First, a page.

One of the biggest beneficiaries of healthcare innovation gets acquired at a bargain
We have been talking about how there is a huge innovation push in healthcare, at a pace never seen before.
One beneficiary of this was the ones providing the necessary equipment for the ones doing the research. Today we are focusing on another beneficiary.
Syneos Health (SYNH) helps life sciences companies both with clinical processes and commercialization. It seems like its importance is not only recognized by us, as Elliott Capital is acquiring the company for $43 a share.
Even though the company is at the center of this growth, it seems like Elliott Capital got it for a steal.
If Syneos continues to benefit from the surge in innovation, its profitability is likely to ramp up, which would mean a big upside potential.
Also below, the company’s Uniform Accounting Performance and Valuation Tearsheet.
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Last week we talked about one of the areas growing and innovating immensely.These are healthcare companies, and in particular, the ones working in synthetic biology.
The combination of engineering and biology solves many problems in various areas from medicine to agriculture.
While we focused on the companies that enabled this surge in research and innovation by providing equipment last week, today we will see how this growth helps a different business.
Life sciences companies might be under the spotlight for doing the actual research and development. Yet, they operate in a “winner take all” market.
The first one to discover the product gets most of the credit and enjoys high profitability for years to come.
However, there is one company that will benefit from the surge in innovation regardless of who wins it. And it is clear that we are not the only people who recognize it.
Elliott Capital is acquiring a player that helps support innovation in healthcare, Syneos Health (SYNH), for $43 a share.
The company is everywhere from the initialization of a life sciences project to the commercialization of it.
With its clinical solutions segment, Syneos helps with clinical development and provides regulatory consulting, project management, and monitoring.
In the meantime, its commercial solutions segment is responsible for public relations, advertising, and medical communication.
Elliott Capital sees the continued boom of innovation and knows how Syneos is going to be an essential part of it.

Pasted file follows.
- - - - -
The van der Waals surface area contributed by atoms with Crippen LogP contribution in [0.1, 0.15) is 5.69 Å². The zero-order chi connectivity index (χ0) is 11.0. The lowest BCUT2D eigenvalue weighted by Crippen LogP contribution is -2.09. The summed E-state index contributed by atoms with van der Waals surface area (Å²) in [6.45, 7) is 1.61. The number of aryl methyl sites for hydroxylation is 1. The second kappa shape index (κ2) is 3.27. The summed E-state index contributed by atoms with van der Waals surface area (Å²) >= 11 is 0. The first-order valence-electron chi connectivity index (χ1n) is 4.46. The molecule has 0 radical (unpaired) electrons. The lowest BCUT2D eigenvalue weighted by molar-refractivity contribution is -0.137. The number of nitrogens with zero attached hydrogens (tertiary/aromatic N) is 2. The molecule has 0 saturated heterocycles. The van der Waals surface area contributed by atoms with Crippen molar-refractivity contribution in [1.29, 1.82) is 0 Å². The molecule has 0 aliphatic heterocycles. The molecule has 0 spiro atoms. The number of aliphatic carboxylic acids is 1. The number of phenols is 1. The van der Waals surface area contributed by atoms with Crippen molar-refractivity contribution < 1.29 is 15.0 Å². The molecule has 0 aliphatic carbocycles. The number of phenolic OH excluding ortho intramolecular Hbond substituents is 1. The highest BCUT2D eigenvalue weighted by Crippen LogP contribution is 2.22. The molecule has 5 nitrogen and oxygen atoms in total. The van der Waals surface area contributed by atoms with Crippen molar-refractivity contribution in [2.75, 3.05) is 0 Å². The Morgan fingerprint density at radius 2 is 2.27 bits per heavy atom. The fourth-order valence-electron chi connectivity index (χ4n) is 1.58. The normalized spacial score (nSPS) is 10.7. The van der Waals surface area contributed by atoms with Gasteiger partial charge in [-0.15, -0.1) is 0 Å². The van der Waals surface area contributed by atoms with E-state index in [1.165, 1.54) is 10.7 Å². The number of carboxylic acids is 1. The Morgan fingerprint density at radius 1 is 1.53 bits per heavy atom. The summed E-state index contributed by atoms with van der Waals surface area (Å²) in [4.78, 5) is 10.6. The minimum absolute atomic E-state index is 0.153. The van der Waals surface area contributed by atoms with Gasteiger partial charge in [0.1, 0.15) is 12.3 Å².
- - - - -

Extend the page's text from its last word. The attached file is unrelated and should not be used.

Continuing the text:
Interestingly though, it seems like they got the company for a steal…
$43 per share means they are paying a 24% premium on Syneos’ share price before the announcement. This is lower than the healthcare sector average.
More importantly, we can see how well Syneos Health has to perform in order to justify a $43 per share price tag through our Embedded Expectations Analysis (“EEA”) framework.
The EEA starts by looking at a company’s current stock price. From there, we can calculate what the market expects from the company’s future cash flows. We then compare that with our own cash-flow projections.
Over the last five years, Syneos enjoyed a return on assets (“ROA”) of around 60%. In fact, it was immensely profitable in 2019, with ROA reaching 93%.
At $43 per share, the company only has to have an ROA of above 29% to justify its valuation.
For a company that is and will be at the center of healthcare innovation, thinking that the business will be less profitable going forward seems pessimistic.
If ROA is likely to accelerate again because of booming innovation after the post-COVID chill, the company would be worth even more than what Elliott pays.
And that means lots of potential upside…
SUMMARY and Syneos Health, Inc. Tearsheet
As the Uniform Accounting tearsheet for Syneos Health, Inc. (SYNH:USA) highlights, the Uniform P/E trades at 20.3x, which is around the corporate average of 18.4x and its historical P/E of 19.3x.
Average P/Es only require average EPS growth to sustain them. In the case Syneos Health, the company has recently shown a 11% growth in Uniform EPS.
Wall Street analysts provide stock and valuation recommendations that in general provide very poor guidance or insight. However, Wall Street analysts’ near-term earnings forecasts tend to have relevant information.
We take Wall Street forecasts for GAAP earnings and convert them to Uniform earnings forecasts. When we do this, Syneos Health’s Wall Street analyst-driven forecast is a 52% EPS shrinkage in 2023 and a 64% EPS growth in 2024.
Based on the current stock market valuations, we can use earnings growth valuation metrics to back into the required growth rate to justify Syneos Health’s $41.54 stock price. These are often referred to as market embedded expectations.
The company is currently being valued as if Uniform earnings were to shrink by 10% annually over the next three years. What Wall Street analysts expect for Syneos Health’s earnings growth is below what the current stock market valuation requires in 2023 but above its 2024 requirement.
Furthermore, the company’s earning power is 9x its long-run corporate average. Moreover, cash flows and cash on hand are below its total obligations—including debt maturities, capex maintenance, and dividends. Also, the company’s intrinsic credit risk is 380bps above the risk-free rate.
All in all, this signals average credit risk with no dividends.
Lastly, Syneos Health’s Uniform earnings growth is below its peer averages but in line with its average peer valuations.
Joel Litman & Rob Spivey
Chief Investment Strategist &
Director of Research
at Valens Research